Painting your interior for the first time can be intimidating; heck, it can feel a little overwhelming on your second, third, and fourth go-around too. Not to fear though. Whether you’re making a new space yours or just giving your current spot a seasonal color makeover, we’ve got some tips to help make the process of painting your interior a little less intimidating.
For the purpose of this post, we’re going to assume that you’ve already done a little research and have your paint colors all picked out. That means one thing - it’s time to get started.
Prepping Your Surface
Tip 1: Clean the walls with water, a little dish soap and a sponge to remove all the dirt. Start at the ceiling and work your way down to the floor.
Tip 2: Use the hose extension on your vacuum to remove dust from those hard to reach places (a Swiffer is another good option to try)
Tip 3: Fill any holes with spackle
Tip 4: Don’t forget to remove electrical covers before painting
Tip 5: Tape the room at the ceilings and around the trim, electrical sockets and any other permanent holes in the room.
Tip 6: Cover the floor and any furniture left in the room. No matter how careful you are, there’s will be at least some splatter. (Use a little painter's tape to hold down the plastic and make sure it accidentally slip off while you're working.)
Laying Down a Base Coat
Tip 1: Not all paint jobs require a separate primer, but if you’re painting drywall, stained/repaired areas, wood, high-gloss finishes or going from dark to light, primer is highly recommended.
Tip 2: Ask your local paint store about paint brands that make primer mixed in with the paint
Tip 3: While not required, priming does help the paint adhere to the wall, maximizes the coverage of the paint and prevents peeling
Tip 4: if you do go with a separate primer, mix in a small amount of your paint color. This helps completely hide the primed surface and could save you a bit of money on paint.
Preparing Trim & Moldings
Tip 1: Smaller cracks and gaps can be hard to spot right away. To find them shine a light right at the wall and inspecting the room.
Tip 2: An acrylic latex caulk is usually okay to use for most rooms, but if you’re painting a room with a lot of moisture (kitchen/bathroom) make sure you get a mold and mildew resistant caulk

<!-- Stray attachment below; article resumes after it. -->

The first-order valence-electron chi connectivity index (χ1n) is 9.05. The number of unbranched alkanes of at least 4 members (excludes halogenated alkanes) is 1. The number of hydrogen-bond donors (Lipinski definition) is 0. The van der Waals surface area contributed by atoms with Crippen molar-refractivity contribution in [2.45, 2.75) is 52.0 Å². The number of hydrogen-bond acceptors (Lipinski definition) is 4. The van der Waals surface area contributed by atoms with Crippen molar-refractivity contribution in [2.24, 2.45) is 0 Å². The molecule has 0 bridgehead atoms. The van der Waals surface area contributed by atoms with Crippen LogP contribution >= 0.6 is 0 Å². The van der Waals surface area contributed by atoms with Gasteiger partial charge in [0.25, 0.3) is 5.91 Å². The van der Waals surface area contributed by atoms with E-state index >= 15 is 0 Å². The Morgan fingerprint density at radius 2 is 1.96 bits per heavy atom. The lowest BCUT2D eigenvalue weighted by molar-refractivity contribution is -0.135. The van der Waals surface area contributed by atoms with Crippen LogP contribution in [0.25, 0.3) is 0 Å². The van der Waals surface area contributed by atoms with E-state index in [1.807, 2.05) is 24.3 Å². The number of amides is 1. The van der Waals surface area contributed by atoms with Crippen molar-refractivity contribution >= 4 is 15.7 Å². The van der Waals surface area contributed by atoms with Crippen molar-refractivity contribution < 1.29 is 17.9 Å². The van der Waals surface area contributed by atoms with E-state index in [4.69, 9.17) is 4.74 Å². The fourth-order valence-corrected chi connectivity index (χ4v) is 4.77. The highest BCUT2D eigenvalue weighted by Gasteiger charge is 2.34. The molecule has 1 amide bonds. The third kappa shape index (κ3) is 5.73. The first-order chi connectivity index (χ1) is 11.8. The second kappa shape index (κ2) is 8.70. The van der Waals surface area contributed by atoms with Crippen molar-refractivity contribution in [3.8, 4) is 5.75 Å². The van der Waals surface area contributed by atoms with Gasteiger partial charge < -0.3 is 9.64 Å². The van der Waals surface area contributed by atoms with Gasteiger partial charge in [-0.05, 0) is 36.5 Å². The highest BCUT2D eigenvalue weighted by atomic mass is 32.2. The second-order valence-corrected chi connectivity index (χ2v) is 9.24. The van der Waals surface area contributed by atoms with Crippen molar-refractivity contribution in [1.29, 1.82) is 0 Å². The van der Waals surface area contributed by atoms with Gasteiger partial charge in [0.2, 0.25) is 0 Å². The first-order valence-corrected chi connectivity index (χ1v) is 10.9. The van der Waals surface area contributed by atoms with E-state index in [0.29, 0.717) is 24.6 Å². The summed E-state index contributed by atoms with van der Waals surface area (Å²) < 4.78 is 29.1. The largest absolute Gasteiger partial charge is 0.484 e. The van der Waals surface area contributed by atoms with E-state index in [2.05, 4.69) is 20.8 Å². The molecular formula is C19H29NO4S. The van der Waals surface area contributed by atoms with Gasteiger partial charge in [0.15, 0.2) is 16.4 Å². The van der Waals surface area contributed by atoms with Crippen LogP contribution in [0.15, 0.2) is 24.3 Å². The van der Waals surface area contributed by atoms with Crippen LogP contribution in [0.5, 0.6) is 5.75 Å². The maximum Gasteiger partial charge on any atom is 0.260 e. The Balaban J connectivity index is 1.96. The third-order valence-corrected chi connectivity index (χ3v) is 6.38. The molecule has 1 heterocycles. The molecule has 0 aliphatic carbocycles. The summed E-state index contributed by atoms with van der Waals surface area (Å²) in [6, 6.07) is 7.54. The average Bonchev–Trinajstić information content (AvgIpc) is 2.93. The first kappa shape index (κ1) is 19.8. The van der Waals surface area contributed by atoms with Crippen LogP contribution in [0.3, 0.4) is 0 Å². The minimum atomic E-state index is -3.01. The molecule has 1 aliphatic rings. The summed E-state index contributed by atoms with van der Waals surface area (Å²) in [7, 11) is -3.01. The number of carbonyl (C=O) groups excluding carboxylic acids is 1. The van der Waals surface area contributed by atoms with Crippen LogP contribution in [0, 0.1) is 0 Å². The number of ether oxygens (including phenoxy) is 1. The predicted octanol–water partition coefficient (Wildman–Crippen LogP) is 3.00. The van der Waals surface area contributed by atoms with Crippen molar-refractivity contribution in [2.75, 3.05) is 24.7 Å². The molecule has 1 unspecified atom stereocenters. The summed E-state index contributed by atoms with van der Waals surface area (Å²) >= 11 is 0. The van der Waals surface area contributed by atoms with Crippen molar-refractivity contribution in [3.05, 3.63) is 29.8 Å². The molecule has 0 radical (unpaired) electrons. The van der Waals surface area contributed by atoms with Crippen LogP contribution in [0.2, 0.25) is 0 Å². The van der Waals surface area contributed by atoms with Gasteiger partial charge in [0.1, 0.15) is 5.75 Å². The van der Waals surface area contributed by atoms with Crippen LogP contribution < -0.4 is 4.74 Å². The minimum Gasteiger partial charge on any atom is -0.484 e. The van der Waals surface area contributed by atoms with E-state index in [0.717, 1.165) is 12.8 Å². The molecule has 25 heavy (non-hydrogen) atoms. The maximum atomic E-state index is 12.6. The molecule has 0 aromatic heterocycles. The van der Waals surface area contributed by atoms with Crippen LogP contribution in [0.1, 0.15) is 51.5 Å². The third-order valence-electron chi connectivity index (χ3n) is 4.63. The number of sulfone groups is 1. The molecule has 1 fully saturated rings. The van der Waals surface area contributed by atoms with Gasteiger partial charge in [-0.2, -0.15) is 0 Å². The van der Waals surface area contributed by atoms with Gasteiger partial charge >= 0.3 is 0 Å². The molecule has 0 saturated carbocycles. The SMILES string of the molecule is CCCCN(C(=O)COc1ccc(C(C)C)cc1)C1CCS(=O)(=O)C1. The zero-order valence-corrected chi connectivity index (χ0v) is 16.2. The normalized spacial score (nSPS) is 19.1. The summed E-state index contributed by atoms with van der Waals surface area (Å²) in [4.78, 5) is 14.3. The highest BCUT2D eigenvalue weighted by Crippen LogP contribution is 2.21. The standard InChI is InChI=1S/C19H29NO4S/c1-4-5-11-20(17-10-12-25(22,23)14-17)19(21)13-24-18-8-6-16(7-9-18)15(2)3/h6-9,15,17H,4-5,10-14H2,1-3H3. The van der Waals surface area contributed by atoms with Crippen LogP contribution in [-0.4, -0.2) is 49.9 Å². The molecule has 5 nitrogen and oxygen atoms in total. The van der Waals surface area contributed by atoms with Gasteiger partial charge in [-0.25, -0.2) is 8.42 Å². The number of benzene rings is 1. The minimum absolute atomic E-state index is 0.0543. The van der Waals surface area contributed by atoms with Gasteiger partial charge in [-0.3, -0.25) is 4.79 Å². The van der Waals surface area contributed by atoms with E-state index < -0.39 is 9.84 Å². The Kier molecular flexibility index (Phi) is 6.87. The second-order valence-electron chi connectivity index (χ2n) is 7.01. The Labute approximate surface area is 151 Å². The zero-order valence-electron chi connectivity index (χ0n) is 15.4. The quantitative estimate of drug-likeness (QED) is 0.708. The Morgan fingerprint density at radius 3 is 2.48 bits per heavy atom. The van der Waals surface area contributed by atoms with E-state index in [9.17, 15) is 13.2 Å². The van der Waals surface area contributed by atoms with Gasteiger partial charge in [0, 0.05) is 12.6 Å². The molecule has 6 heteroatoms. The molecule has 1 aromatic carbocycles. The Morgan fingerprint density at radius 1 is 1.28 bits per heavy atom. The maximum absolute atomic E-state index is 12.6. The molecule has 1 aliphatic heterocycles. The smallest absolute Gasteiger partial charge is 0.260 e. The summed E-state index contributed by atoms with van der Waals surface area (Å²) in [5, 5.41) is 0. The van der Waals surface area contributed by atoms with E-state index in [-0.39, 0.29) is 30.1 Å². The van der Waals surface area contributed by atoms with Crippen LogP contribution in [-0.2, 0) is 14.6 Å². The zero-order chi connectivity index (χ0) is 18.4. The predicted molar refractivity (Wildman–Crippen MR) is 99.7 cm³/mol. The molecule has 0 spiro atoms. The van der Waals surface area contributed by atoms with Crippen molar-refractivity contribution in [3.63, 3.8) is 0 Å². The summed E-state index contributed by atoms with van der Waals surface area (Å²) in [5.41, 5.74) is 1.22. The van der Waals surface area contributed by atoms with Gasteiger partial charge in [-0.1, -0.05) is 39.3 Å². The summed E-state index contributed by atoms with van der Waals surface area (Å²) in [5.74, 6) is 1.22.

Tip 3: Cut the tip of the caulk smaller than you think you need to to avoid unwanted mess
Tip 4: Puncture the foil lining with a small wire rather than a nail to keep the amount of caulk that comes out minimal
Tip 5: Invest in a caulking gun if you have a lot of surface to cover. These have automatic triggers that keep things from getting super messy.
Painting Your Interiors
A few things to consider before we get to the tips for this section:
- Do you have enough paint? Typically one gallon will cover about 400 square feet. Put your elementary math skills to use and multiply the length times height to get the square footage for each wall. Once you have all the walls add them together for the final number. Don’t forget to include your trim -- a good rule of thumb for calculating how much paint is needed for the trim is: multiply the length (in feet) by .5 for the width.
- Do you have the right equipment? Invent in a good roller and brushes. Be sure to mix your paint in a larger bucket before starting for consistent color if you’re using more than one gallon.
- Do you have enough time? Don’t underestimate how long it will take and don’t forget to check the weather so you know how much fresh air you’ll be able to get.
Tip 1: Cut in the room. That’s a fancy way of saying it’s best to start by outlining the room. That means the ceilings, trim, windows and anything else that you’ve put tape around.
Tip 2: Start from the top and work your way down
Tip 3: You don’t have to dip the whole brush in the paint, a couple inches is fine
Tip 3: Divide the room into 3 foot sections to make the task seem more manageable
Tip 4: Invest in a roller with an extension and avoid climbing up and down ladders
Tip 5: Use a damp cloth the wet the roller before use
Tip 6: Don’t submerge the roller in paint. Dip it in a little and roll it out on the grid or liner in the bucket to coat the entire surface
Tip 7: Roll the paint in a “W” pattern
Tip 8: If it’s going to take more than a day, don’t worry about cleaning your brushes each night. Just remove excess paint and wrap them in plastic before sticking them in the fridge.
Tip 9: Wait for the walls to try before painting the trim
Tip 10: Always go with the grain when painting the trim
If you want to avoid the time and mess usually associated with traditional painting, check out our shop page for a wide variety peel and stick paint colors. It's easy to apply and goes up in three easy steps. Simply measure, stick, and cut.
Have more tips? Share them with us here!